Biblically, the word “hand” represents an ownership, power, or control yielded by its owner. In each of the pieces, I used this “hand” imagery to illustrate humanity’s role in Holy Week, as well as the underlying tone of each day. The trapezoid is meant to represent a triangle with one side missing, highlighting one of the most overwhelming aspects of Easter: that Jesus not only stepped out of the infinite to become man, but that on the cross He chose to break eternal communion with the Trinity to take on the wrath of God that we deserved. For Palm Sunday, Jesus was ushered in to shouts of “Hosanna! Blessed is the one who comes in the name of the Lord!” (Mark 11:9) with the waving of palm branches. But this celebration was the beginning of a storm brewing. By the end of this week, these same people were calling for His blood. The hand waving the branch represents the world—and even the Church—often worshipping who we want God to be, and not whom He has revealed Himself to be. For Good Friday, we are reminded that our redemption came at a great cost. The storm that had started earlier that week erupted on Friday. After having been seized, beaten, and given a rigged trial the previous night, Jesus willingly continued his walk to the cross. Without getting into the gory details, flogging was a barbaric act that most victims didn’t survive. Though it was not the hands of the religious leaders holding the whips, when the crowd chose to release Barabbas and crucify Christ, their ownership in Christ’s death was stamped over the whole event. And lastly and most importantly, with Easter we celebrate that He’s alive; that despite our misplaced worship and rebellion, He used His ownership, power, and control to run after us and pay the debt we owe. The storm has been broken up by the light. In seeing Jesus’ open, nail-scarred hand we are reminded that we play no part in earning our place before God, but it is offered as a gift. Click on an image below to enlarge.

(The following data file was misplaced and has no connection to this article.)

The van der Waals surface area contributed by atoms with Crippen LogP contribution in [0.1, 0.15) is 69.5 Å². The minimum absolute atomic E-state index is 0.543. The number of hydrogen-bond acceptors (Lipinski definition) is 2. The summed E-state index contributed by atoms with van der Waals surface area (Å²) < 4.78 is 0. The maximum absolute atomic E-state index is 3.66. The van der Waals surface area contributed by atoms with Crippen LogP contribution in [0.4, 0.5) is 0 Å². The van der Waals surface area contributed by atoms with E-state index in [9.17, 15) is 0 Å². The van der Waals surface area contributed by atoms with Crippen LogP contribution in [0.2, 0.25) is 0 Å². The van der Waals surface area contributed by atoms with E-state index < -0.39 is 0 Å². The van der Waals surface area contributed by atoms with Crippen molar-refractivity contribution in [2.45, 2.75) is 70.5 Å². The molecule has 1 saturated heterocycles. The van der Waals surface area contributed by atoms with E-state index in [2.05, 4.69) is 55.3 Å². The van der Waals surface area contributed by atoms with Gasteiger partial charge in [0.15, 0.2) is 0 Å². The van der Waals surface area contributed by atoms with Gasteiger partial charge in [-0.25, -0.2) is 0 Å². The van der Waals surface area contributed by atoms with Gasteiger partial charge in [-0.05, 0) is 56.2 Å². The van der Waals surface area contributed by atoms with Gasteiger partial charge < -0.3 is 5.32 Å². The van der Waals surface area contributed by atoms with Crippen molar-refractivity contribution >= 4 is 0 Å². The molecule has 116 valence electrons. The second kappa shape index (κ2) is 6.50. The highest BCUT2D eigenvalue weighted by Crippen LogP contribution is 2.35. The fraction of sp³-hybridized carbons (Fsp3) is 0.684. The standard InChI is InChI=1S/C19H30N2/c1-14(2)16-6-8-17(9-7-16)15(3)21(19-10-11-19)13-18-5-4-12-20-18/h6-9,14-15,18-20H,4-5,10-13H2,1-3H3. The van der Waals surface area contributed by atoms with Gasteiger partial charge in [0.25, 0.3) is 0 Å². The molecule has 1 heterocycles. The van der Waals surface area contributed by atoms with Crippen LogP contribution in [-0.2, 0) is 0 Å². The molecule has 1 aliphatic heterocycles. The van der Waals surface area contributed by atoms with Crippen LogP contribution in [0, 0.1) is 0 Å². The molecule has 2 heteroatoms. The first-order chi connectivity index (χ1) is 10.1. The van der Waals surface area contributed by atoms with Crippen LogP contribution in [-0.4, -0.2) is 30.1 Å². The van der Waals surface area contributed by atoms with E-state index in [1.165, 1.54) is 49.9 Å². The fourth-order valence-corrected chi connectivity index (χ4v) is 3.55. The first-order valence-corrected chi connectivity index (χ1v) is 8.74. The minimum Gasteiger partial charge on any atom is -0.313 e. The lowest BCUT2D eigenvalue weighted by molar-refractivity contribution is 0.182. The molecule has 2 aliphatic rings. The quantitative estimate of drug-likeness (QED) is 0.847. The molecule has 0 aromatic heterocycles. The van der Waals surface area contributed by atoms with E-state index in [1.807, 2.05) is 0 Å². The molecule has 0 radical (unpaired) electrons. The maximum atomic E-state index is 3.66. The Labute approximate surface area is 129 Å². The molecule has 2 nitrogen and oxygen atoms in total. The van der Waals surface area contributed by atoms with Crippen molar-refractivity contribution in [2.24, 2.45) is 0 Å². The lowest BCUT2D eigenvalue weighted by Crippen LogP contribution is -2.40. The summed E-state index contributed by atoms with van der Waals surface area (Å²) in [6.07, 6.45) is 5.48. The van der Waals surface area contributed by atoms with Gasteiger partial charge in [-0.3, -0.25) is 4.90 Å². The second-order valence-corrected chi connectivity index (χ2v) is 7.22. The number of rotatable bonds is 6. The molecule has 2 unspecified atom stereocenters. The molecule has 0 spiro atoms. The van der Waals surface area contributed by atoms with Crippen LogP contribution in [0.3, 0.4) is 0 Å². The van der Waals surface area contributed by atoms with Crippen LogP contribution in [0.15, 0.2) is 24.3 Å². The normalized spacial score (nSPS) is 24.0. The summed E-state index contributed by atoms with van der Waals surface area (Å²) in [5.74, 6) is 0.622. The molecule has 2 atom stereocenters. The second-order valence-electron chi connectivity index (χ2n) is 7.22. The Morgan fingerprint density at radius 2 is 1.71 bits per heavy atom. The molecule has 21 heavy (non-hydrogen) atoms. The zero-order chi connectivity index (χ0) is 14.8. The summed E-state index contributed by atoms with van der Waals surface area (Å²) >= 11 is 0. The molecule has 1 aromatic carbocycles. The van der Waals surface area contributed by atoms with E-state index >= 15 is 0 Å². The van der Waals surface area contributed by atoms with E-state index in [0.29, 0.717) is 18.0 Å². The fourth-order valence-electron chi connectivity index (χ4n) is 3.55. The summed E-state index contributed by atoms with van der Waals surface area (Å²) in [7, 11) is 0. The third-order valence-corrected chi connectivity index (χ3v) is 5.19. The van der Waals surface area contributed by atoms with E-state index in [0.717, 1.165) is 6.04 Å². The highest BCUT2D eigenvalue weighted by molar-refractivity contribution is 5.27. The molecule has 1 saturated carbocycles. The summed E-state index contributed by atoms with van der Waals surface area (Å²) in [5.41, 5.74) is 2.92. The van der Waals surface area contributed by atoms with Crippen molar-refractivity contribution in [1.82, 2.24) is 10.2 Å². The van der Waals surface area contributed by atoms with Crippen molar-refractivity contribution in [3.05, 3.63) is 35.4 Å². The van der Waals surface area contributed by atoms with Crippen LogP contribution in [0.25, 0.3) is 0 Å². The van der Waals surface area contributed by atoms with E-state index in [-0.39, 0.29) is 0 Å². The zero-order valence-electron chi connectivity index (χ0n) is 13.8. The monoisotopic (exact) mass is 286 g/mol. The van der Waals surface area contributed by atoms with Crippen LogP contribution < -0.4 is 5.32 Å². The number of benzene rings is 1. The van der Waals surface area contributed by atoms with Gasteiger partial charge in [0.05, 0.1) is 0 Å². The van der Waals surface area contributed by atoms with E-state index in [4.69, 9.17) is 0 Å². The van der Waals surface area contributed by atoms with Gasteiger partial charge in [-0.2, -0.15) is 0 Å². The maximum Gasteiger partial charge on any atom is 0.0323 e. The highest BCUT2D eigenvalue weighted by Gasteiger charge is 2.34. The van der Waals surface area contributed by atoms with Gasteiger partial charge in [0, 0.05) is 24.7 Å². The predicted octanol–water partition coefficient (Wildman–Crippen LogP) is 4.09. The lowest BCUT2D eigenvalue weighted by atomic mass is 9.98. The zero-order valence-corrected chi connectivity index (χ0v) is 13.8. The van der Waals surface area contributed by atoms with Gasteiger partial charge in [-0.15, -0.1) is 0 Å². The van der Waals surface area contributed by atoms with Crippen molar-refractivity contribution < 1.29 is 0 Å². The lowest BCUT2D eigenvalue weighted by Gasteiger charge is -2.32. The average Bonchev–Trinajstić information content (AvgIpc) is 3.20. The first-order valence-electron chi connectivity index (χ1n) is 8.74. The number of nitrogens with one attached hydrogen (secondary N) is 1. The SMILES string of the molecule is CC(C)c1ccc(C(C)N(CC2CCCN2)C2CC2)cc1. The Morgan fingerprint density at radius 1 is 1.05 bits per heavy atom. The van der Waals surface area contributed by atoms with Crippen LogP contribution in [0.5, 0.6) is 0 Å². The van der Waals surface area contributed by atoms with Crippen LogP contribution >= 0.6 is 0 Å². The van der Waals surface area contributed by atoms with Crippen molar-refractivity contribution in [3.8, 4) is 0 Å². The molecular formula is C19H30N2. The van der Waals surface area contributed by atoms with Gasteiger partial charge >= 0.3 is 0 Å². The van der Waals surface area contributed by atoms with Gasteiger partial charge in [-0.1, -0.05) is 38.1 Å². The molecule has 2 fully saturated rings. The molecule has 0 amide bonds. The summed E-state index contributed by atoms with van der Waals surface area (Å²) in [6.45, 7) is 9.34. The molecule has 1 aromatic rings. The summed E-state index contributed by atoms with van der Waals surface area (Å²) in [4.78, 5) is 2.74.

Process

When asked to create this piece, it was a bit daunting knowing this is the event that is the culmination of our beliefs as well as something millions try to artistically reinvent yearly. The idea of it being based on hands and ownership came before choosing which style I would attempt. Because of the “grittiness” of Easter week, I decided to lean more towards a textured, illustrated style. Though I usually favor more digital art, I was inspired by artists like Dave Quiggle and Sam Larson to broaden my technique and include vivid colors, textures, outlined strokes, and hand drawn techniques like stippling. I started in Adobe Illustrator, making thin templates for the branch, hands, and whip, and printed them. I then added the detail in pen and also did an entire page of just clouds and lightning. I imported these into Photoshop by taking a picture with my phone and erasing the background white layer.